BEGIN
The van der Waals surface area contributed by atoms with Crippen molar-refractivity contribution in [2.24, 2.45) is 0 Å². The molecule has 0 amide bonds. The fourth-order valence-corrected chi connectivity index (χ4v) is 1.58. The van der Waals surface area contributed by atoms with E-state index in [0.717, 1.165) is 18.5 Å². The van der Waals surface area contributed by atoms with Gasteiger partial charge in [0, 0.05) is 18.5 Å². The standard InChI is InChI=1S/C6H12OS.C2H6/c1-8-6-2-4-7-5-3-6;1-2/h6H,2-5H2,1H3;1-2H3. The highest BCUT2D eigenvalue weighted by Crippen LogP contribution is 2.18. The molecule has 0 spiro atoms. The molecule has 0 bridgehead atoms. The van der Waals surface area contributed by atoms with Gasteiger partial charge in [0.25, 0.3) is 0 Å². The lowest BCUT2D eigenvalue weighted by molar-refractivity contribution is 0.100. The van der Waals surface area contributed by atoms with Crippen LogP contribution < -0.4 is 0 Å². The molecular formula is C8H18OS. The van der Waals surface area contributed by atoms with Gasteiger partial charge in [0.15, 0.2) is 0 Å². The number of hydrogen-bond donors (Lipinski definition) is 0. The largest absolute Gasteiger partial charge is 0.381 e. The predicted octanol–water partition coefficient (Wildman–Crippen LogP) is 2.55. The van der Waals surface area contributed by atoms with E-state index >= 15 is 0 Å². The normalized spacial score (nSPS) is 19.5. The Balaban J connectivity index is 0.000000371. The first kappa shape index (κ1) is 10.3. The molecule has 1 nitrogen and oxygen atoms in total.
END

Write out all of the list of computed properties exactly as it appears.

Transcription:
The van der Waals surface area contributed by atoms with Crippen molar-refractivity contribution in [2.24, 2.45) is 0 Å². The molecule has 0 amide bonds. The fourth-order valence-corrected chi connectivity index (χ4v) is 1.58. The van der Waals surface area contributed by atoms with E-state index in [0.717, 1.165) is 18.5 Å². The van der Waals surface area contributed by atoms with Gasteiger partial charge in [0, 0.05) is 18.5 Å². The standard InChI is InChI=1S/C6H12OS.C2H6/c1-8-6-2-4-7-5-3-6;1-2/h6H,2-5H2,1H3;1-2H3. The highest BCUT2D eigenvalue weighted by Crippen LogP contribution is 2.18. The molecule has 0 spiro atoms. The molecule has 0 bridgehead atoms. The van der Waals surface area contributed by atoms with Gasteiger partial charge in [0.25, 0.3) is 0 Å². The lowest BCUT2D eigenvalue weighted by molar-refractivity contribution is 0.100. The van der Waals surface area contributed by atoms with Crippen LogP contribution < -0.4 is 0 Å². The molecular formula is C8H18OS. The van der Waals surface area contributed by atoms with Gasteiger partial charge in [0.15, 0.2) is 0 Å². The number of hydrogen-bond donors (Lipinski definition) is 0. The largest absolute Gasteiger partial charge is 0.381 e. The predicted octanol–water partition coefficient (Wildman–Crippen LogP) is 2.55. The van der Waals surface area contributed by atoms with E-state index >= 15 is 0 Å². The normalized spacial score (nSPS) is 19.5. The Balaban J connectivity index is 0.000000371. The first kappa shape index (κ1) is 10.3. The molecule has 1 nitrogen and oxygen atoms in total.